Schools are, unless you’re working with independents - public sector organisations and as such are process-driven and have themes of accountability and structure. They’ll expect clear timescales, expectations and specifications and they’ll expect regular updates, possibly in a standardised form. Don’t take this requirement for information, meetings and action points as anything other than necessary. The decision maker you will be working with will have expectations on them from their management and they’ll be accountable for the project. Feeding them relevant, succinct information will greatly help their job and in turn improve your relationship with them. Public sector clients can feel demanding when compared to their private sector colleagues, but once you have a system of providing them information and know what to provide each time, life will become much easier.
17. Remember - Schools don't buy your products and services but people in schools do
Whatever you’re doing, remember the user. Education organisations have a number of different audiences and users, each with varied demographics, expectations and wants. Understanding these and how they’re segmented is key to delivering a great end-user experience. It's essential to see past a school as just an organisation but instead focus on building relationships with the individuals who are making the financial decisions within each school.
18. Develop a diverse marketing mix
Start out every year by prioritising your marketing mix as follows: 1. Exhibiting to schools, 2. Online advertising 3. Content production 4. Direct marketing. Start with a plan of how you will exhibit to schools - an online profile on the National Register of Education Suppliers at incensu.co.uk is the most cost effective way to exhibit to schools 24/7 ensuring your are found when schools are searching, then consider if your budget allows for attendance at education trade shows and if so decide which to attend. Follow this with a clear strategy for online advertising via social media and Google adwords - set the budget and plan your campaigns carefully. Next allocate an investment of time and money on the creation of compelling content, employing a copywriter or PR consultant is well worth investigating if you do not already have one in-house. Finally, if budget allows, identify whether direct marketing will work for your business - test the return on investment from a range of options. Companies with larger budgets may wish to consider print advertising in some of the key national education publications for headteachers and school business managers such as Education Executive, School Business Manager Magazine, Just4SBMs, Academy Magazine or QA.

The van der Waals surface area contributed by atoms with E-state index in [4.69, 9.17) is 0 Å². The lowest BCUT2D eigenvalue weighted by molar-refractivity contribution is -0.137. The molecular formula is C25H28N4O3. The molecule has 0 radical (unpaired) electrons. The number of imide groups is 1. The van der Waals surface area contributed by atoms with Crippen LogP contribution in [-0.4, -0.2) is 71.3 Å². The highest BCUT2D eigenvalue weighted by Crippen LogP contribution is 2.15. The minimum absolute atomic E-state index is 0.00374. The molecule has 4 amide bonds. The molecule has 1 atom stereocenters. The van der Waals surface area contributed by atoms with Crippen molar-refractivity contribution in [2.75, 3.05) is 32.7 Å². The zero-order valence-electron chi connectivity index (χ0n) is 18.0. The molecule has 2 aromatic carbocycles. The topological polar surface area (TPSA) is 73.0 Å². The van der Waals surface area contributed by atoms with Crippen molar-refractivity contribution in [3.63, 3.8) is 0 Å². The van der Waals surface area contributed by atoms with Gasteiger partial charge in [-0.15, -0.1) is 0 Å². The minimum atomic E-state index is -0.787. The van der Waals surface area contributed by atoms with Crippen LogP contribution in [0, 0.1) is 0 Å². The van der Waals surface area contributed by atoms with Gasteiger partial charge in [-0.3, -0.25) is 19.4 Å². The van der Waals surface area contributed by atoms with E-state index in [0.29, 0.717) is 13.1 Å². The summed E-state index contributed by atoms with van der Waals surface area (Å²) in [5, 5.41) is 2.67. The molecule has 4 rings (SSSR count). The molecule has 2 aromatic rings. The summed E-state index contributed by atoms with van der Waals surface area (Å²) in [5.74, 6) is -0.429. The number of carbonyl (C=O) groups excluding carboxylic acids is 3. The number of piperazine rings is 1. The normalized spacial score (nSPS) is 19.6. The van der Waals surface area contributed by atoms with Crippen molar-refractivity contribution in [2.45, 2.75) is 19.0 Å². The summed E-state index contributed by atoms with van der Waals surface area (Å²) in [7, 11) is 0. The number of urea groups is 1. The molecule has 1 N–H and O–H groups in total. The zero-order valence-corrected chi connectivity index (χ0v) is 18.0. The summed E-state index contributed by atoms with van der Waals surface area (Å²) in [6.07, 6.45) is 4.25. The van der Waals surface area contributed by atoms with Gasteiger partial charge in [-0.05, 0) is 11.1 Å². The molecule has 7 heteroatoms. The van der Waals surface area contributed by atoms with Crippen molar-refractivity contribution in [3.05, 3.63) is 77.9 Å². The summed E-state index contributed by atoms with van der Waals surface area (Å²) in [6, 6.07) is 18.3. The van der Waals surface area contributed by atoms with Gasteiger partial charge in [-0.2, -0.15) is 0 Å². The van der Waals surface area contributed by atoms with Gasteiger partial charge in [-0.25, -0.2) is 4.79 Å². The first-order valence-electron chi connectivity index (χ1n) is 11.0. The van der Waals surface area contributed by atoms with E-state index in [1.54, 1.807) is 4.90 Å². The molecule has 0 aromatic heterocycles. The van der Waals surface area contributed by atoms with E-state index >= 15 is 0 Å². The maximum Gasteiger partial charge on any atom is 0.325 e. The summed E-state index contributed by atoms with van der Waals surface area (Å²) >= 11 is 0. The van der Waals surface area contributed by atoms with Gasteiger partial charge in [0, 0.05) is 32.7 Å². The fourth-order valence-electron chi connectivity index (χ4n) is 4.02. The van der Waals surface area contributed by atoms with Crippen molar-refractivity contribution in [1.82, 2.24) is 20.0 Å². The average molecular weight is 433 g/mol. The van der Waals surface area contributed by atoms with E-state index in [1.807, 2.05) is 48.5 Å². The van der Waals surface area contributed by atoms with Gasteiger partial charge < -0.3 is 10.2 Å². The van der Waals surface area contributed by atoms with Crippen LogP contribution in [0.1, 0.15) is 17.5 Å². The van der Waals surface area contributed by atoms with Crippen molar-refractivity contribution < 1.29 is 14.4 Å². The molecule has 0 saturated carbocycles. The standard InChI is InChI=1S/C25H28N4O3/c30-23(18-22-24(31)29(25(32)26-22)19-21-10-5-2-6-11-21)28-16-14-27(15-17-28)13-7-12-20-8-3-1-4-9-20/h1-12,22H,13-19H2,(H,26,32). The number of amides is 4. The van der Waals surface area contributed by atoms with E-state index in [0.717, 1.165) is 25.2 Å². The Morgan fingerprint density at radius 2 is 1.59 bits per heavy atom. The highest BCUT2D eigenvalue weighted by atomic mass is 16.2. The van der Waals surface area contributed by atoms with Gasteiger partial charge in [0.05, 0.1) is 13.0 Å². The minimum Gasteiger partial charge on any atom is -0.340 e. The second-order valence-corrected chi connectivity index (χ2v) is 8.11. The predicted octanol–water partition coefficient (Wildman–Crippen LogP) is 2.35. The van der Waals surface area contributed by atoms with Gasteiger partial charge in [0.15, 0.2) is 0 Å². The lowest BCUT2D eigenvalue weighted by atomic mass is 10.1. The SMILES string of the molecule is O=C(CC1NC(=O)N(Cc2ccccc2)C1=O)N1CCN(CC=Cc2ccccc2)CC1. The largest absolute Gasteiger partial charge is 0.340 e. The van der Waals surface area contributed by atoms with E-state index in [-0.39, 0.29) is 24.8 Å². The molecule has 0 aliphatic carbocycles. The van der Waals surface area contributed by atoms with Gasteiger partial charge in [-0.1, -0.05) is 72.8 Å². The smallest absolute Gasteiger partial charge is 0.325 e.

19. Tender intelligently
The tender process can be a real stumbling block for many companies, but there’s no need for it to be a difficult stage. This part of the process is a necessary stage in working with a new supplier and requires everything you’d expect when forming a new relationship. Essentially schools are looking for security, professionalism and reassurance here. Naturally you need to be capable and cost-effective for the task at hand, but it’s important to convey your experience, references and testimonials, your processes and how you manage critical things such as risk, quality and project management. Include relevant documentation (including insurance certificates) to ensure all bases are covered - most tender documents will ask for these as a matter of course. Answer the questions and don’t over-complicate. Decision makers will want to know you’re trusted, recommended and capable.
In many cases your field of expertise is not going to be the expertise of your target audience. Schools will be looking to you as their supplier to provide them with reliable knowledge of your industry. Setting yourself up as an expert in your area is crucial to building the trust a school is looking for. Content marketing is essential here and in the current climate widely considered as one of the most effective ways of marketing not only in the education sector. Provide good quality content by sharing your expertise in your field and provide information which will encourage schools to find out more. Offer free resources to initially engage more customers and then develop your relationship with these customers.